While the Leading Edge Schools are all small urban high schools, these lessons for practice apply to schools of all sizes and types—making small school reform a powerful lever of system change.

A version of this article appeared in the August 13, 2008 edition of Education Week

Events

English-Language Learners Webinar Helping English-Learners Through Improved Parent Outreach: Strategies That Work
Communicating with families is key to helping students thrive – and that’s become even more apparent during a pandemic that’s upended student well-being and forced constant logistical changes in schools. Educators should pay particular attention
This content is provided by our sponsor. It is not written by and does not necessarily reflect the views of Education Week's editorial staff.
Sponsor
Mathematics Webinar
Addressing Unfinished Learning in Math: Providing Tutoring at Scale
Most states as well as the federal government have landed on tutoring as a key strategy to address unfinished learning from the pandemic. Take math, for example. Studies have found that students lost more ground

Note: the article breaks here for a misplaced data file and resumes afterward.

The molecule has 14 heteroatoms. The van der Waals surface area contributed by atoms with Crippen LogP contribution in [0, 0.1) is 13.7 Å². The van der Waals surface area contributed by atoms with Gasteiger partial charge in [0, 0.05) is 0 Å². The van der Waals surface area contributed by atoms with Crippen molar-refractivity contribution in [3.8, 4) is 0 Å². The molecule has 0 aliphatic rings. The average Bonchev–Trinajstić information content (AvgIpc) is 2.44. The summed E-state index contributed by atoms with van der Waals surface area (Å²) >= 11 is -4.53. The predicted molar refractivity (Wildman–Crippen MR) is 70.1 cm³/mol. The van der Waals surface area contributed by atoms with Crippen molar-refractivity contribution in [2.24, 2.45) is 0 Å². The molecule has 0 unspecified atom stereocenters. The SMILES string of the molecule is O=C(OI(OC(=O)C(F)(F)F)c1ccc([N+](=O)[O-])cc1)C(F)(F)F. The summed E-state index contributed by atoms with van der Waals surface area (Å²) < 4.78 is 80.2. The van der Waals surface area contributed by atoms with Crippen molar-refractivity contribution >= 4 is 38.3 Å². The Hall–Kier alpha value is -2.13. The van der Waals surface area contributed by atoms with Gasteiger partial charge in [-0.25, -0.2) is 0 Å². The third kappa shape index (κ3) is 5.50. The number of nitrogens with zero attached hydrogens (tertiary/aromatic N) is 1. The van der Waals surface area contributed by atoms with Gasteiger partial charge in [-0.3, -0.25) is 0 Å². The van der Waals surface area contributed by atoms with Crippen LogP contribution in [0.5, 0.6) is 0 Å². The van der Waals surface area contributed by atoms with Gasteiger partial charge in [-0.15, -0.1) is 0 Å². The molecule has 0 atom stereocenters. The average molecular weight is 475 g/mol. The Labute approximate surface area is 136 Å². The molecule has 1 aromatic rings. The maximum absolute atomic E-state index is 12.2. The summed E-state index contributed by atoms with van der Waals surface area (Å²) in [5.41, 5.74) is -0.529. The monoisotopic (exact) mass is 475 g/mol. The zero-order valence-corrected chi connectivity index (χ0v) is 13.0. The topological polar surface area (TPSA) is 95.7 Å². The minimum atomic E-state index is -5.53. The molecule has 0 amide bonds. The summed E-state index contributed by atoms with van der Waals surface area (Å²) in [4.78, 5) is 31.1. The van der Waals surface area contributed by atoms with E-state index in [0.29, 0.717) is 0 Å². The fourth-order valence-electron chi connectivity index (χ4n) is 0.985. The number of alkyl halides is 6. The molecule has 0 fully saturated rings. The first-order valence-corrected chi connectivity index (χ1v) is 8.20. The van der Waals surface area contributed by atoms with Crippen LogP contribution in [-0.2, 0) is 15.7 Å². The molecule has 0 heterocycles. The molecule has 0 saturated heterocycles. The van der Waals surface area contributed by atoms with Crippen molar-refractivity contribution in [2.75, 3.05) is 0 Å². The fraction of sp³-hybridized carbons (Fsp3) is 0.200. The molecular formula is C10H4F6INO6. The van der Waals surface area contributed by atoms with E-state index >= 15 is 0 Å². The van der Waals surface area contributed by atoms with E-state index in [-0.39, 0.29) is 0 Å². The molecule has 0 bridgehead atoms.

Content provided by Yup Math Tutoring
Classroom Technology Webinar Building Better Blended Learning in K-12 Schools
The pandemic and the increasing use of technology in K-12 education it prompted has added renewed energy to the blended learning movement as most students are now learning in school buildings (and will likely continue

EdWeek Top School Jobs

Teacher Jobs
Search over ten thousand teaching jobs nationwide — elementary, middle, high school and more.
View Jobs
Principal Jobs
Find hundreds of jobs for principals, assistant principals, and other school leadership roles.
View Jobs
Administrator Jobs
Over a thousand district-level jobs: superintendents, directors, more.